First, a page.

As for natural or not, I have no idea. Darwin is either wrong or it is not natural, rather a preference. Either way I don’t care but let’s employ logic and stop trying to justify it with hokey statements. It is what it is and people should not care.

  168. @RimRider, I believe the entire point was mockery of the arguments about same-sex couples being “unnatural” and somehow thwarting evolution. There probably are a few people who really do believe gay is inherently better, but thankfully they don’t show up here much.

  169. Man-splaining and straight-splaining really are exactly the same, aren’t they?

    Intersectionality: it’s a true thing, people.

    @Floored, I’m glad you didn’t have to spend 2 whole weeks in the bug-ridden wilderness.

    I continue to be gleeful about the ruling. I know we have much farther to go, starting with getting gay marriages covered under full faith and credit, as well as getting the fookin idjit states to stop making it legal to fire someone just for being gay.

    It’s a hopeful sign that the young’uns are increasingly less likely to have the “ew, ick” factor.

    @sorcharei: I’m guessing you and I are of a similar age, and honestly, WORD. Everything you said.

  170. Scorpius, I believe that gay people (or anyone else for that matter) will declare themselves Republican when it matches the majority of their political beliefs. From what I have observed of Republican rhetoric over the last few years, I do not expect a vast sea change in the near future.

  171. Gulliver: Well no, I’m not having a dystopian vision. Demographics what they are, down the road, the politics are likely to improve in the U.S.. Right now, we have fewer and less violent wars and less violent crime globally, so barring unforseen cataclysms, I don’t see those future demographic changes disappearing.(Although there are several potential cataclysms that don’t have bad odds.)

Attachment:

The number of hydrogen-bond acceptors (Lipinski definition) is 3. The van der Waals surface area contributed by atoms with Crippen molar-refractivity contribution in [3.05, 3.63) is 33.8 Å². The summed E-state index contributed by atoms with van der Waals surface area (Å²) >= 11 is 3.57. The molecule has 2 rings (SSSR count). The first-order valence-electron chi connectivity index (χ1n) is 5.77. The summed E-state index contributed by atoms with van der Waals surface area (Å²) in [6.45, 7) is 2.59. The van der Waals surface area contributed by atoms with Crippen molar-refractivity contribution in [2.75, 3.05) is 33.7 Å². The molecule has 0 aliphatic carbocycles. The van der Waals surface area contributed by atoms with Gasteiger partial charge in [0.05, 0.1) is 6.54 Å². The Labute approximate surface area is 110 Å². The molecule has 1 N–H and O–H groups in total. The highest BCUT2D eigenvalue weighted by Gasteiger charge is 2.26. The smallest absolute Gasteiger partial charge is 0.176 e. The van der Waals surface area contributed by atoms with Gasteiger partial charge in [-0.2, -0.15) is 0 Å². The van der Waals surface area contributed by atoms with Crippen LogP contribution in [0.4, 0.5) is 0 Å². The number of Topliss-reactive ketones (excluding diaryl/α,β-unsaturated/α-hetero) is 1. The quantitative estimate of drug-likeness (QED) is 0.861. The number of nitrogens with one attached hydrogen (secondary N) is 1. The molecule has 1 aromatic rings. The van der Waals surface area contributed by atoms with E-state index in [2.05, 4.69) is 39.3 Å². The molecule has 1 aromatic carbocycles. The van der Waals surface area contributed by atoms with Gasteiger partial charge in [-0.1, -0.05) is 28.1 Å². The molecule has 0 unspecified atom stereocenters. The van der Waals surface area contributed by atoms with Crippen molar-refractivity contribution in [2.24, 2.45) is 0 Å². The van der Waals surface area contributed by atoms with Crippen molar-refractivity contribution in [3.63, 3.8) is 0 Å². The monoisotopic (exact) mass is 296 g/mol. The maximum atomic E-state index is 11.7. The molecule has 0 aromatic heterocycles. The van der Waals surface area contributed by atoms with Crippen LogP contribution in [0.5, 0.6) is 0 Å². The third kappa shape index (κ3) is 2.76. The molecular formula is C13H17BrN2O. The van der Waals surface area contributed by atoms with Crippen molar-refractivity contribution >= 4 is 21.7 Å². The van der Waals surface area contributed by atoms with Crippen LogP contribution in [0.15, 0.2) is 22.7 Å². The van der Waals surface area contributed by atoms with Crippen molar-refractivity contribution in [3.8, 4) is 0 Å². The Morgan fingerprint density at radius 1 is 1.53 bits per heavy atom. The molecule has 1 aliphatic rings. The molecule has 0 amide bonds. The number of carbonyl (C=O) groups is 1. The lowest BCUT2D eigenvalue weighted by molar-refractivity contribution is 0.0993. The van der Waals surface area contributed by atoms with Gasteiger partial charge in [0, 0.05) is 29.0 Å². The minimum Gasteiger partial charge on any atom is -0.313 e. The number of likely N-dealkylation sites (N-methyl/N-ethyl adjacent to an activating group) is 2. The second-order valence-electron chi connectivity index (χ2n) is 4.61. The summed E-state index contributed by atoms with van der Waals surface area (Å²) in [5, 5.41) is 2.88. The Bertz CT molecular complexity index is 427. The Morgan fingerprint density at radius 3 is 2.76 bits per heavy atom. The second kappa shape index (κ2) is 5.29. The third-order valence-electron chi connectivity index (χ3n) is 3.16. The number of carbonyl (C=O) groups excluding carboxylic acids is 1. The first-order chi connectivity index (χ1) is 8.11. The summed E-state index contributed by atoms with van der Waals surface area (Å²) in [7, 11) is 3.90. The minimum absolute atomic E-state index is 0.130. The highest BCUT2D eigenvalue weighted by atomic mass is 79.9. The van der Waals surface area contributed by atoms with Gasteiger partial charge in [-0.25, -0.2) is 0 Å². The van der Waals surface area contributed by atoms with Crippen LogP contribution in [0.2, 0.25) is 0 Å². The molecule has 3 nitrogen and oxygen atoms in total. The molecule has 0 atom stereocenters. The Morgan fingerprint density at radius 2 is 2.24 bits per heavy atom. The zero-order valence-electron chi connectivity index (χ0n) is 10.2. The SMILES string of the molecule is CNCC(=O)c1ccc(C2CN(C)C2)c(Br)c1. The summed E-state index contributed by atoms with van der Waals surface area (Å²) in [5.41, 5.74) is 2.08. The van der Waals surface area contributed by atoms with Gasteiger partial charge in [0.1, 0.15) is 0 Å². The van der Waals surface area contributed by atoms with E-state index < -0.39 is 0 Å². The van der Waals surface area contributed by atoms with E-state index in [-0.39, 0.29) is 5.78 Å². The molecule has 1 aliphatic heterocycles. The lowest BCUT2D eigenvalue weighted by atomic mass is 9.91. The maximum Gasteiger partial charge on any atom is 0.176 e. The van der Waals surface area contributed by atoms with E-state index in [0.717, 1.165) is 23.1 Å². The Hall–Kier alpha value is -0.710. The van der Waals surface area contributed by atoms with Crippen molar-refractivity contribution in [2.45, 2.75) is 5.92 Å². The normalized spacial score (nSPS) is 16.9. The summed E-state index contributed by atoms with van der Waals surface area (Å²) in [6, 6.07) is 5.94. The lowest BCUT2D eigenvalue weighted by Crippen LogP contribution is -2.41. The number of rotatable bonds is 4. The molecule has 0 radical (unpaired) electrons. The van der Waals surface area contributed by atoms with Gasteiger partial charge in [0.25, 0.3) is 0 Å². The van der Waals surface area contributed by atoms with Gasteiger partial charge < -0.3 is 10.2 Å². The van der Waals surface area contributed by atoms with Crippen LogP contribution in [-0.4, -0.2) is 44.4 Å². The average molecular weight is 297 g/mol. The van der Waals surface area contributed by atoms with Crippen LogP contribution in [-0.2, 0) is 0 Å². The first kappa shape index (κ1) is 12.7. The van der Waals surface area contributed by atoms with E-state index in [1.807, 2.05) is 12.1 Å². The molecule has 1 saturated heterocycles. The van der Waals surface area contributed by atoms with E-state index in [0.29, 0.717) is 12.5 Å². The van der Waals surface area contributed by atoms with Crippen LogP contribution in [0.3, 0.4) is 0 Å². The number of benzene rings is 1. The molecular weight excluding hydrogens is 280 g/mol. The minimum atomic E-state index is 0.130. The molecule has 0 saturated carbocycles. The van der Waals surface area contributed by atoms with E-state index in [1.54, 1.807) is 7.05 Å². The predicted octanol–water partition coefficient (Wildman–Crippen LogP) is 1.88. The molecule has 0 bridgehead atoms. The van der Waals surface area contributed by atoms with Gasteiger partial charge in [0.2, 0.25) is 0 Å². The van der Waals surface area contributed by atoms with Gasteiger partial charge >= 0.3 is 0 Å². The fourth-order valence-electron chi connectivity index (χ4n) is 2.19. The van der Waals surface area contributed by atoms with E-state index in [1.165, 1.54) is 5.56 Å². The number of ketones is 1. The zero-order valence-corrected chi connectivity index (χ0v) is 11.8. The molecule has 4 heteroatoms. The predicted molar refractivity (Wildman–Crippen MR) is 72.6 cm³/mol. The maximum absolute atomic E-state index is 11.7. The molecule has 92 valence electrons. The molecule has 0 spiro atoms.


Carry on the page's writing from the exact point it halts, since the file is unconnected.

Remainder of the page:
But right now, during my daughter’s lifetime, a version of dystopia is already here. We’re living in it and if you move to Texas, you get a front row seat of the U.S. category, even as Texas purples slowly. Due to gerrymandering, voter suppression and other tactics, extremist wingnuts hold office and make the laws that are running our lives. And the battle against it will be bloody and long and nasty, and a big problem with it is inertia and a global media that doesn’t give a fuck. And the environmental damage has already been done. The ocean ecosystems are pretty much dead: http://www.rifters.com/crawl/?p=3253 for instance. Authoritarians have set up fiefdoms in places like Wisconsin and Greece that are largely going unchallenged while they change the laws, throw people in jail and steal stuff. I don’t have to predict nasty stuff. There’s always nasty stuff. But right now the nasty stuff is running the U.S.

    The issue is that we have people with billions and running global corporations that are giant free-floating countries who do believe in dystopian visions and that they are a good thing to control the labor forces on the planet. They work very hard to enact these visions, and even if they don’t entirely succeed, the damage again is here and will extend the main part of my daughter’s life. And social conservatives and other authoritarians pursue a dystopian vision that has already stripped out civil rights.

    There will be marriage equality in the U.S. But it will be ten to twenty years of hard fighting — a generation more at the least. And black people in the U.S. are in crisis, facing situations worse than they’ve had since the 1960’s even before the VRA gutting. In some states, women are legally the property of the state government. And nothing but slogging court battles will change any of it. So forgive me if I am not thrilled with the state of things today. It’s the joyful dystopians who are coming after us, not the other way around. And Lenin was an idiot. It’s only one step forward because we let it be. There are a lot of people working to make it more than one step forward net gain. But we’re not exactly a real democracy right now, and the way is perilous.

  172. @Kat Goodwin
    ” Right now, we have fewer and less violent wars and less violent crime globally”

    What planet do you live on? Do you have the vaguest idea concerning what you are talking about? Or are you all about your intellectual superiority and what you believe the ideal utopian society should be about.